AI Pioneer Leaves Google, Cautions About Tech Risks

The concerns about the potential dangers of artificial intelligence (AI) have been voiced by high-profile figures including Elon Musk, Noam Chomsky, and Henry Kissinger. However, the worries of insiders in the AI research community are now attracting particular attention. Geoffrey Hinton, a pioneering researcher and the “Godfather of AI,” recently quit his role at Google so that he could speak more freely about the dangers of the technology he helped create. Hinton’s pioneering work on deep learning and neural networks helped lay the foundation for much of the AI technology we see today.

Hinton warned that some of the dangers of AI chatbots are “quite scary,” and he also pointed to “bad actors” that may use AI in ways that could have detrimental impacts on society, such as manipulating elections or instigating violence. Hinton retired from Google so that he could speak openly about potential risks as someone who no longer works for the tech giant.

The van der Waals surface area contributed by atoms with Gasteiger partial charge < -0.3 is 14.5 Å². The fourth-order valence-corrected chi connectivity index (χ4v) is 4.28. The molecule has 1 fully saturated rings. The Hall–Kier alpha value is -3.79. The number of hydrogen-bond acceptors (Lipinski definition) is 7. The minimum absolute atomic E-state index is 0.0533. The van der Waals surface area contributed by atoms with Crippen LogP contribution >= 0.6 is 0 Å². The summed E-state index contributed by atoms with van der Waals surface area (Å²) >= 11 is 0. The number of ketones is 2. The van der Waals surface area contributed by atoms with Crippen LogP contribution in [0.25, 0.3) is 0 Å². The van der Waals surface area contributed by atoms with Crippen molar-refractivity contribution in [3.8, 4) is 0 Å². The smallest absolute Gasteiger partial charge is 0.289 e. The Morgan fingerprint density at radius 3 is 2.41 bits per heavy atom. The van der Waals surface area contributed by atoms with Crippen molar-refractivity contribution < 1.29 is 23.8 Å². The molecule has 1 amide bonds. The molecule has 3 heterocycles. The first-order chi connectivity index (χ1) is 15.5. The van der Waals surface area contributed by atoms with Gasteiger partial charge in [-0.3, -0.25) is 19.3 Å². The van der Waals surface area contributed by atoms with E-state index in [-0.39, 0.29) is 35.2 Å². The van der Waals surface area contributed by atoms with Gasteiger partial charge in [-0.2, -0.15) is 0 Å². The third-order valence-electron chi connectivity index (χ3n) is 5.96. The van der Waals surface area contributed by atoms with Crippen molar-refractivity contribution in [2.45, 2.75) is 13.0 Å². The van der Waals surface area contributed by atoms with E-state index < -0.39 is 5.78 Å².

At the heart of the debate on the state of AI is whether the primary dangers are in the future or present. On one side are hypothetical scenarios of existential risk caused by computers that supersede human intelligence. On the other are concerns about automated technology that’s already getting widely deployed by businesses and governments and can cause real-world harms.

A number of AI researchers have expressed concerns about racial, gender, and other forms of bias in AI systems, including text-based large language models that are trained on huge troves of human writing and can amplify discrimination that exists in society. Hinton was one of three AI pioneers who won the Turing Award in 2019, an honor that has become known as the tech industry’s version of the Nobel Prize. The other two winners, Yoshua Bengio and Yann LeCun, have also expressed concerns about the future of AI. Bengio signed a petition in late March calling for tech companies to agree to a 6-month pause on developing powerful AI systems, while LeCun has taken a more optimistic approach.


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